Pandemic may be making it harder for pregnant women who use opioids to get effective treatment

Opioid use in pregnancy has prompted new guidance from the American Academy of Pediatrics aimed at improving care for women and for newborns affected by their mothers’ drug use.

The number of affected women and infants has increased in recent years but they often don’t get effective treatment, and the coronavirus pandemic may be worsening that problem, said Dr. Stephen Patrick, lead author of the academy report released Monday.

“While we have been talking about the opioid crisis for years, pregnant women and their newborns seldom make it to the top of the heap. Infants are receiving variable care and not getting connected to services,” said Patrick, a Vanderbilt University pediatrician.

The academy’s report says pregnant women should have access to opioid medication to treat opioid misuse. Two opioids, buprenorphine and methadone, are effective treatments but pregnant women often face stigma in using them and doctors who prescribe them are scarce.

The academy says hospitals should have written protocols for assessing and treating opioid-affected newborns. Many don’t and practices vary widely.

Breastfeeding and other practices that promote bonding should be encouraged, and parent education and referral to services for affected newborns should be provided, the academy says. Its recommendations echo guidance from other medical groups and the U.S. government.

“This is a substantial public health problem that is still lacking solutions,” Patrick said.

According to the federal Centers for Disease Control and Prevention, 7% of U.S. women reported in 2019 that they had used prescription opioids during pregnancy. One-in-five of those women reported misusing the drugs while pregnant.

Some infants born to these women develop symptoms of opioid withdrawal, including tremors, fussiness and diarrhea.

By some U.S. estimates, nearly 80 affected infants are diagnosed every day and the numbers have tripled in recent years.

Patrick has done research suggesting that these infants may be at risk for developmental delays but says it’s possible those findings reflect use of alcohol or other drugs during pregnancy, poor prenatal care or stress.

“Getting into treatment may be getting even harder” because of the pandemic, he said. “There’s so much going on in the world that that issues involving opioid use are flying under the radar.”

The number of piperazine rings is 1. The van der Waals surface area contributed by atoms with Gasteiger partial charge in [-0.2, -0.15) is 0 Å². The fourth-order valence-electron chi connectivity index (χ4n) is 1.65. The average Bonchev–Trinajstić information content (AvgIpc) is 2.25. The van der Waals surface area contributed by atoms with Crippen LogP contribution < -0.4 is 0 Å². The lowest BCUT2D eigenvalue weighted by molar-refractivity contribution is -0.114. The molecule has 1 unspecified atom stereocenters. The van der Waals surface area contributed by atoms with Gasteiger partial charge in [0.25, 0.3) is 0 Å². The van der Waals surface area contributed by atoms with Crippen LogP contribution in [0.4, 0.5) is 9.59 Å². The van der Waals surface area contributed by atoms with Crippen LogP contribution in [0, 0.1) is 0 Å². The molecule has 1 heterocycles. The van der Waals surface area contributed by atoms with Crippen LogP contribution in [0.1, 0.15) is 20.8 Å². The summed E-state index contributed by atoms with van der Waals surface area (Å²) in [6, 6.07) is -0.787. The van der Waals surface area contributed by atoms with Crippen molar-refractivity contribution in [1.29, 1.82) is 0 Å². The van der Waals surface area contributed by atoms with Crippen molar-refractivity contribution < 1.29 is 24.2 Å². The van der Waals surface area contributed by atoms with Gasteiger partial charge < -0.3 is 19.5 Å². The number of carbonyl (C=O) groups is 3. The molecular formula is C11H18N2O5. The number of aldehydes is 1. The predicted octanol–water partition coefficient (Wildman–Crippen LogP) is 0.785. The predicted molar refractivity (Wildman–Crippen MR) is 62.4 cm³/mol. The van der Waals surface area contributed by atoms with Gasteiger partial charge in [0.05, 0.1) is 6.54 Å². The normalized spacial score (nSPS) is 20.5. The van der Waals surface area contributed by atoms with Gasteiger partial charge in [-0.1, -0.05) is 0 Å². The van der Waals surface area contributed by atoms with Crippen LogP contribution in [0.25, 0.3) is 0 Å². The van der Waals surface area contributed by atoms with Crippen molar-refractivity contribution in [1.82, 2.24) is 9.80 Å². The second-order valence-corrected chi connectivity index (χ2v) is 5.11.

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As Purdue Pharma Agrees to Settle with the DOJ, Revisit Its Role in the Opioid Crisis | Opioids, Inc. | FRONTLINE | PBS

In the latest chapter of a complex legal battle over who is responsible for the nation’s opioid crisis, Purdue Pharma, the manufacturer of the notorious painkiller OxyContin, has arrived at an $8.3 billion settlement with the federal government, pending court approval.

Announced in an Oct. 21 Department of Justice press conference, the settlement, if approved, resolves the federal government’s civil and criminal probes into Purdue Pharma, which is currently in bankruptcy; an additional settlement resolves a federal civil case against Purdue Pharma’s owners, the Sackler family.

“It’s also important to note that this resolution does not prohibit future criminal or civil penalties against Purdue Pharma’s executives or employees,” Jeffrey A. Rosen, the U.S. deputy attorney general, said at the press conference.

Under the settlement, Purdue Pharma admits guilt on three felony charges involving conspiring to defraud the U.S. and break anti-kickback regulations in how it marketed opioids. The settlement involves a $3.5 billion criminal fine and a $2 billion criminal forfeiture, as well as a civil payment of $2.8 billion, though actual monetary payments could be substantially less, once the company’s value is factored in. Separately, the Sacklers themselves will make a $225 million payment to the U.S.

The settlement “will require that the company be dissolved and no longer exist in its present form,” Rosen said, with the Sacklers barred from any controlling or owning role moving forward. Instead, if the settlement is approved by bankruptcy court, the company’s assets would become “owned by a trust for the benefit of the American public,” Rosen said. The new company would still be able to manufacture opioid drugs but would also be required to produce large quantities of medicines to treat and respond to addiction and overdoses, and would need to offer the latter as donations or “at cost.”

“Purdue deeply regrets and accepts responsibility for the misconduct detailed by the Department of Justice in the agreed statement of facts,” Steve Miller, chairman of Purdue Pharma’s board, said in a statement.

In a separate statement, Sackler family members who served on the Purdue Pharma board said they had “acted ethically and lawfully” and that they “reached today’s agreement in order to facilitate a global resolution that directs substantial funding to communities in need, rather than to years of legal proceedings.”

The statement also said, “Regarding the plea agreement between the government and Purdue, no member of the Sackler family was involved in that conduct or served in a management role at Purdue during that time period.”

A number of states’ attorneys general spoke out against the terms of the proposed settlement as inadequate and vowed to continue to pursue cases against the company and the Sacklers, which the federal settlements do not resolve.

Purdue Pharma has long been accused of being a driver of America’s opioid crisis. FRONTLINE’s 2016 documentary Chasing Heroin investigated how that crisis came to be, examining allegations about Purdue Pharma’s role in the early years of what has been called the worst drug epidemic in U.S. history.

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